Home Entertainment 2016 Figures: Streaming Eclipses Disc Sales for the First Time

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If the studios are looking for a fresh reminder of their pressing need to adjust theatrical distribution windows, the figures released Friday on U.S. home entertainment spending for 2016 are just the thing.

Two unprecedented trends emerged in the annual numbers reported by the Digital Entertainment Group, a trade org that collects the numbers from studios and retailers on a quarterly basis, that cast a dark cloud over the future of ownership of packaged video content, both physical and digital.

The first is that disc sales were eclipsed by subscription streaming numbers for the first time ever. The $5.4 billion in disc sales fell well short of the $6.2 billion tabulated from SVOD providers like Netflix.

The high margins of disc sales, which are traditionally the biggest revenue stream for what the DEG describes as “U.S. home entertainment spending,” had been a big but rapidly declining contributor to studios’ bottom lines.

Disc sales were down nearly 10% versus 2015 while subscription streaming surged almost 23%. Interestingly, however, the latter figure represents a cooling off from back-to-back 25% levels of growth in this category going back to 2014. While that might represent a maturation of SVOD consumption in the U.S., the reporting of this category by the DEG is likely dramatically undercounting considering the figures do not include what is probably the second biggest revenue contributor to subscription streaming, Amazon Prime.

However, that SVOD is among the revenue streams counted by DEG as U.S. home entertainment spending at all has always been a source of criticism for several reasons, primarily because disc revenues are being cannibalized precisely because of subscription streaming, which provides a much lower margin to the studios.

DEG tried to put a positive spin on the numbers by noting that the total U.S. home entertainment spend is up 1.36% to $18.3 billion versus 2015, which saw a lesser increase over 2014. But when subscription streaming is pulled out that number falls to just over $12 billion–a 6% decrease versus the previous year.

The second big change in this year’s numbers may be even more disturbing to the studios. For the first time ever, spending on electronic-sell-through, or EST, which totaled just over $2 billion, was edged by VOD by just $67 million.

Once propelled by the push of an early window marketed in recent years by the studios as Digital HD, EST platforms like iTunes grew just 5.4% over 2015–a dramatic drop from the  18% growth of 2015 and 30% rate of 2014.

EST was supposed to be the place where the industry converted former fans of discs to a style of digital ownership where viewers could easily download titles from the cloud through initiatives like the Ultraviolet system. But the growth of VOD is a sign that the rental model for single title transactions is persevering on digital too.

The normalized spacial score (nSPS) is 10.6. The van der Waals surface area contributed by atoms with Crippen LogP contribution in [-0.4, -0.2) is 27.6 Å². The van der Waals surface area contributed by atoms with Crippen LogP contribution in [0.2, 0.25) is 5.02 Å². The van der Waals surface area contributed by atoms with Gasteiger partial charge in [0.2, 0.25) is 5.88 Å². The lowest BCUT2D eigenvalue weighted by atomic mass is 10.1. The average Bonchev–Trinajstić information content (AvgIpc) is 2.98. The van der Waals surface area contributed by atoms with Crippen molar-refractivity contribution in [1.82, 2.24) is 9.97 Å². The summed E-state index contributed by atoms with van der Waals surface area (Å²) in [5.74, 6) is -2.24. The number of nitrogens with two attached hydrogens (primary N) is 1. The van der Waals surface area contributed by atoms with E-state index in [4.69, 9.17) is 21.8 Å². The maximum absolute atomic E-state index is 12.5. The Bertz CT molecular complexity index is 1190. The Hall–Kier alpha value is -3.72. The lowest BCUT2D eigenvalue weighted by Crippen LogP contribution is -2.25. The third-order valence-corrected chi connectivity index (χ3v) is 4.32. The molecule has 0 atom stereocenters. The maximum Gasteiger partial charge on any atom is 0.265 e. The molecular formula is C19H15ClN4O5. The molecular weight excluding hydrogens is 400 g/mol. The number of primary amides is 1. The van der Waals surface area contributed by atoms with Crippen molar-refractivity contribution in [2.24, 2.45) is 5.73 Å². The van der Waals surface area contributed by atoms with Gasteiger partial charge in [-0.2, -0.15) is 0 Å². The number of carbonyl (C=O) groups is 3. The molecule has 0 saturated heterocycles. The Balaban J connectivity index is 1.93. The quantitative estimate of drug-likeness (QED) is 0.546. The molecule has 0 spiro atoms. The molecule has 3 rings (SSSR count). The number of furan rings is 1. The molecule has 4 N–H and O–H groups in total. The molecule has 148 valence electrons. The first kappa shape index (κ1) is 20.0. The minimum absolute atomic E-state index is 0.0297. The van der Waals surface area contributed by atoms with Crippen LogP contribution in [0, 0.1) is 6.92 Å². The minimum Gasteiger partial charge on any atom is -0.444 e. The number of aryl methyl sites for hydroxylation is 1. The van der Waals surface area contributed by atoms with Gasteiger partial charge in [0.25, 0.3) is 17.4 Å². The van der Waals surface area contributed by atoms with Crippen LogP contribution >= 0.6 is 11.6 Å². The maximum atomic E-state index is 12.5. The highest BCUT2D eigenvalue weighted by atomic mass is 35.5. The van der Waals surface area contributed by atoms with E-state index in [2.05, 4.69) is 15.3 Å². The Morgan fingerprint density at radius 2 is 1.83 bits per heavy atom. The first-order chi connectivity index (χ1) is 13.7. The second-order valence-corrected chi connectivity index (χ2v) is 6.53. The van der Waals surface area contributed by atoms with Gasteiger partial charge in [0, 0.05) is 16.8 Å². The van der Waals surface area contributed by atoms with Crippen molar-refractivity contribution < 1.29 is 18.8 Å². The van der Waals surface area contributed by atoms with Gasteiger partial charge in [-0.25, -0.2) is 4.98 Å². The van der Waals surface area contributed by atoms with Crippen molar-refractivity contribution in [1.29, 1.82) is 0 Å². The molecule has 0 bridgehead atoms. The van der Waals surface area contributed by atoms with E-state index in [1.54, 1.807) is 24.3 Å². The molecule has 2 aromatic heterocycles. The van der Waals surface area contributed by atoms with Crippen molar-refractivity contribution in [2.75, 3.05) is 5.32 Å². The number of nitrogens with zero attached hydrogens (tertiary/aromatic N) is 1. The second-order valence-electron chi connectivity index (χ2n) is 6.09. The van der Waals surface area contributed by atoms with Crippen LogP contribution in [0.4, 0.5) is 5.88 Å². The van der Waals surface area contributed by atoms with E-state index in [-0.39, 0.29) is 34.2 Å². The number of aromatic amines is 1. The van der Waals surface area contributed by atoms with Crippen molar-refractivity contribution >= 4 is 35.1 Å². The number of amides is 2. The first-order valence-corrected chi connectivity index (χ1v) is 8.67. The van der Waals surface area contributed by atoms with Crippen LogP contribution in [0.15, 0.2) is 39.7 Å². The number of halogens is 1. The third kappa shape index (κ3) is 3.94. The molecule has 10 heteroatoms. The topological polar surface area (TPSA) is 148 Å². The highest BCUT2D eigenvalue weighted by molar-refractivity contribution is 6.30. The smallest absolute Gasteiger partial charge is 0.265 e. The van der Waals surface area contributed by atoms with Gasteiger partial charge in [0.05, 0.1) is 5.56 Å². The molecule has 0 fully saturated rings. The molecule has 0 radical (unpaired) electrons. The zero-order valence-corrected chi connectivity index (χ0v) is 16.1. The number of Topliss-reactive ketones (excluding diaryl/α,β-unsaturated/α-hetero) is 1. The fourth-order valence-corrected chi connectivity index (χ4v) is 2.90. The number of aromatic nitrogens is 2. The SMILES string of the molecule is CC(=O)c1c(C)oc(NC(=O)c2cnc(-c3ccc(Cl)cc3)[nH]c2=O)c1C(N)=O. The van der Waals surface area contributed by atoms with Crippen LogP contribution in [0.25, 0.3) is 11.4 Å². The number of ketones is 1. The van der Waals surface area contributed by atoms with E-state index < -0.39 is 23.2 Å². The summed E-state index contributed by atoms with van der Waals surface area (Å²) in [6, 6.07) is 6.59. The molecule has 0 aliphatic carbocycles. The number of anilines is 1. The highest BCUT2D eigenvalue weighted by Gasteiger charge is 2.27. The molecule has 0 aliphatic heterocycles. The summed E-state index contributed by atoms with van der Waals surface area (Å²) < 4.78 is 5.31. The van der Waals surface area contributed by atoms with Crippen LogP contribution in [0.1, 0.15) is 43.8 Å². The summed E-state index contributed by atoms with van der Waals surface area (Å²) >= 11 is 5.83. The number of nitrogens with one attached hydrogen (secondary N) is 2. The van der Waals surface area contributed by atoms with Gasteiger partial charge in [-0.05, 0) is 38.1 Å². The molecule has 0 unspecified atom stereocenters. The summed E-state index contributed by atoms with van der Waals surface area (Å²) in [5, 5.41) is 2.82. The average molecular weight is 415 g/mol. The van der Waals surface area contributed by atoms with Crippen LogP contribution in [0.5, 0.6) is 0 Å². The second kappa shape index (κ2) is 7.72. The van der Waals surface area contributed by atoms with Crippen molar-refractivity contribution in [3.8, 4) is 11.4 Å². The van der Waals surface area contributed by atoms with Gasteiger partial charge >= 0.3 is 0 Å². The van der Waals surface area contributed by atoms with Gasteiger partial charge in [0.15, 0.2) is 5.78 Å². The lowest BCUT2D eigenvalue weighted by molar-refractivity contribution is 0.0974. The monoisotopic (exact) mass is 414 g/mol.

DEG also touted the growth of 4K HD products and named “Deadpool,” “Finding Dory” and “Zootopia” among the hottest selling titles of the year, but did not provide specific numbers.

The declining home entertainment industry has been cited by studio chiefs recently as an impetus to reconfigure how quickly theatrical movies segue to availability in U.S. homes via streaming.

 

 

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  1. Max says:

    Look, we are entering an era, when privacy is gone, bad movie franchises keep reigning, and Disney keeps making billions off their movies. What’s worse is that last year, Disney has announced a HORRIBLE sequel to “Wreck-It Ralph” under the name “Ralph Breaks the Internet: Wreck-It Ralph 2”, (They should have called it “Wreck-It Ralph 2: Ralph Breaks the Internet”) this means that characters from the movie will be appearing in some Nintendo Switch games and appearing in some websites! (I don’t want any characters from the movie appearing with Mario and/or Homestar Runner) The truth is that “Wreck-It Ralph” is not a good film, because that is not right, video game villains are supposed to be evil, while video game heroes are supposed to be good. The reason they [Disney] made it good, I think, is that “Shrek” was a VERY popular film franchise, and they wanted to make a franchise like that to compete with. In fact, it is all Steven Spielberg and John Williams’ fault, Spielberg never should have found “Shrek!” in the first place, and Williams never should have listened to his sons. Also, “Despicable Me” and “Megamind” are not one of the two, they’re just ORIGINAL ideas. And for DVDs, you should NEVER listen to another word for “rivering”, just buy them, and evrything will be okay.

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